Retail ecommerce continues to flourish, and growing consumer confidence in mobile technology is fueling it. By 2021, purchases made online via mobile devices will account for 51.7% of total retail ecommerce sales, up from 43.3% in 2017.
The nature of mobile devices means businesses have the opportunity to know more about their customers than ever before. GPS-enabled smartphones allow organizations to see where their customers are. Businesses can know what customers have been browsing and use that information to understand customers’ future needs. QR codes on products automate and accelerate two-way interaction. The list goes on.
It’s a trend contact center analyst ContactBabel calls “The Great Mobile Opportunity,” and it has the power to revolutionize the customer journey and the role of the contact center. So how do organizations make the most of this mobile data to take customer service to the next level?
The end of reactive contact centers
Contextual communication is the next step up from omnichannel capabilities in the contact center. First, optimize customer service for mobility. Then, digest what’s being said on social media and listen to conversations consumers commonly have on mobile apps using Apple Business Chat, Facebook Messenger, Snapchat, Instagram or Twitter. Next, use this valuable intelligence by putting it into context for the customer.
The challenge is that most contact centers are reactive. Someone reaches out to the contact center, and an employee looks up information to solve their specific enquiry, but no account is taken of contextual factors that predetermine the outcome.
Five steps to contextual customer service
It’s time to move away from a reactive customer service and leverage your data in the following ways:
1. Be contextual
Take data and apply intelligence to it. Give employees the context of why a customer is contacting you in the first place. If a customer has spent the last 30 minutes with technical support without success, make this information available to prepare the employee. A greeting that reflects empathy, such as, “Hi Joe, I understand you’ve been talking to tech support, but it looks like you still haven’t got the answer you need, so let me help you” will go a long way toward calming potentially inflammatory interactions.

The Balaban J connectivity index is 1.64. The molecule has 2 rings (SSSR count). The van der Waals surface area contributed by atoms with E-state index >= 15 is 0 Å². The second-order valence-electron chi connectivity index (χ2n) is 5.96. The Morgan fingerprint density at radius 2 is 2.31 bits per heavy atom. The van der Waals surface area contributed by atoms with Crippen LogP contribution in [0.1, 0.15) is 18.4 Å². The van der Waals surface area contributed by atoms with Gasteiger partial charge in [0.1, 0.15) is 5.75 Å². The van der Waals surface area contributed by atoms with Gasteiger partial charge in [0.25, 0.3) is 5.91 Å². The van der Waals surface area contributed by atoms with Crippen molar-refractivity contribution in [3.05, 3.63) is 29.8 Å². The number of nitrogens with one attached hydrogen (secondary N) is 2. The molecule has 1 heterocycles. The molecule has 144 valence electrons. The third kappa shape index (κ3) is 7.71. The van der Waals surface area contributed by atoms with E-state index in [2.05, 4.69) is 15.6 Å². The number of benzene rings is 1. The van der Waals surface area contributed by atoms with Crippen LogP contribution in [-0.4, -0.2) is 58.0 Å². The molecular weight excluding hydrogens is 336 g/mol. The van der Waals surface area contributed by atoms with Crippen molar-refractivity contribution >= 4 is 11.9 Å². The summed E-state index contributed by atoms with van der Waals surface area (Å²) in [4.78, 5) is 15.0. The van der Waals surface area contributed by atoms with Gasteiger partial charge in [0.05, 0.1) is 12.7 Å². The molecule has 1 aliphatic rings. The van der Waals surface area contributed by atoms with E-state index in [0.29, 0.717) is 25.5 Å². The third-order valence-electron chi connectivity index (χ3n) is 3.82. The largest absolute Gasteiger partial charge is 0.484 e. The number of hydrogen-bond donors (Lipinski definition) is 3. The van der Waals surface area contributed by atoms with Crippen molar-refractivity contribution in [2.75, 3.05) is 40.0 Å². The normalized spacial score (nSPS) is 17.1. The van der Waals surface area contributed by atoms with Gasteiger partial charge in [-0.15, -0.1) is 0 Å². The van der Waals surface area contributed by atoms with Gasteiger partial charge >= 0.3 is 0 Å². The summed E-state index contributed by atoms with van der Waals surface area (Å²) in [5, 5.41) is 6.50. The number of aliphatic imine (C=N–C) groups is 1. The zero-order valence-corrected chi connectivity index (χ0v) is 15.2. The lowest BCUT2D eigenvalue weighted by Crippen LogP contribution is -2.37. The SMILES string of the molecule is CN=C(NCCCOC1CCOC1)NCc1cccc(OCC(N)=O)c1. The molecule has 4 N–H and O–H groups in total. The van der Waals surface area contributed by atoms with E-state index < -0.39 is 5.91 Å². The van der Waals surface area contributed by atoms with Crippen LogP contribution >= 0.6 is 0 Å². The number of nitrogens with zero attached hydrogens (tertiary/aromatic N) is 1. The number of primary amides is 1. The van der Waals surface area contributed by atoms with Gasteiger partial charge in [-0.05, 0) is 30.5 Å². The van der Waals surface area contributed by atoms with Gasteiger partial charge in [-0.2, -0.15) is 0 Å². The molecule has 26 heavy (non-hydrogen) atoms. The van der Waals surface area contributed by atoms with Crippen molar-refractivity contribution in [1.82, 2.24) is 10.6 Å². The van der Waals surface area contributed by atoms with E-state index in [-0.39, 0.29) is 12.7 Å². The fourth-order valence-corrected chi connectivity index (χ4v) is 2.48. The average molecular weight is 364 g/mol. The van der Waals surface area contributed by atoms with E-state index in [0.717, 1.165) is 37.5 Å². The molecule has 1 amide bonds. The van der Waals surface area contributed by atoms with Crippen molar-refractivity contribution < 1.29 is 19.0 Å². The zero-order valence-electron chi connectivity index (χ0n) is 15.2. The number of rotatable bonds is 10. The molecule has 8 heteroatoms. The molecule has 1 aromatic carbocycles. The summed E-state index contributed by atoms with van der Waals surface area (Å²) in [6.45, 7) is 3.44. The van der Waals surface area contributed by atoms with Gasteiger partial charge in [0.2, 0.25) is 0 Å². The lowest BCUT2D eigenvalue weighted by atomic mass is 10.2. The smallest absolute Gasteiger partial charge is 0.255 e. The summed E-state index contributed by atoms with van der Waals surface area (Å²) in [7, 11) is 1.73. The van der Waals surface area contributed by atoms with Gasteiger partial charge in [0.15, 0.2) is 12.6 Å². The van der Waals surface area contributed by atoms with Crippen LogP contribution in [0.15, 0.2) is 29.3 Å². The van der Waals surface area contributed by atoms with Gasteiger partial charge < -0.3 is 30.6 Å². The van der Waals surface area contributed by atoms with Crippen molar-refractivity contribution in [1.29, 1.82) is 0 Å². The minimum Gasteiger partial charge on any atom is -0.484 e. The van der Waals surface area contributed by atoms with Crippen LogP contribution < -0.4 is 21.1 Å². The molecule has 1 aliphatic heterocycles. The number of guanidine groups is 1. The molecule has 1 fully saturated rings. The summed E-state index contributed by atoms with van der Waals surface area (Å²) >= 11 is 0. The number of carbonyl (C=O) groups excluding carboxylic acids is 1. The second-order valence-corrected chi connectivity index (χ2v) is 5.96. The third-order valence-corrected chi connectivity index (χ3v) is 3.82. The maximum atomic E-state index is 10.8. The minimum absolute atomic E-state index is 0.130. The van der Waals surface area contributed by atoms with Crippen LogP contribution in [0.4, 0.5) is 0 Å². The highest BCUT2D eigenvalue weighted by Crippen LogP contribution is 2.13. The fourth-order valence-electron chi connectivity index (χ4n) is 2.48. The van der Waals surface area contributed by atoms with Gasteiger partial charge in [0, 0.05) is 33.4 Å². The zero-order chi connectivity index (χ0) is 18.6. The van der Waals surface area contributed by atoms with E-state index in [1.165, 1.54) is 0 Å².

2. Be suggestive
Use the data you already have to suggest certain types of interaction with customers. For example, seeing that a customer has searched for new cars on your website, then left to look at another brand is a great opportunity to reel them back in with a response like, “I see you’ve had a problem with your current car. Can we help you by putting you on a special trade-in program with a three-year free warranty?”
3. Be preemptive
Based on previous interactions, you can determine a customer’s preferred communication method and preempt how to deal with them the next time around. For example: “Would you prefer me to give you a call at the following number?”
4. Be predictive
You know a customer has bought a pair of shoes from your fashion department, but did you know they also purchased a sofa from homewares? Make sure your data and processes are consistent and sufficiently integrated to facilitate joined-up customer responses, along with the opportunity to cross-sell and up-sell other products and services.
5. Contextualize the workforce
Contextualize the workforce by deploying the latest cloud workforce management (WFM) solutions. Use them to create a go-to place for all your talents and resources and identify the employees who have the highest levels of emotional intelligence to add context and real value to customer interactions. Give employees real-time help with unified systems that allow them to see when expert help is available across the organization, then maximize WFM data to ensure the customer is put through to the right employee, right away.
If you change the reactive to contextual, suggestive, preemptive and predictive, you gain greater control and both employees and customers benefit from a superior experience. Consider contextual the new, supercharged omnichannel.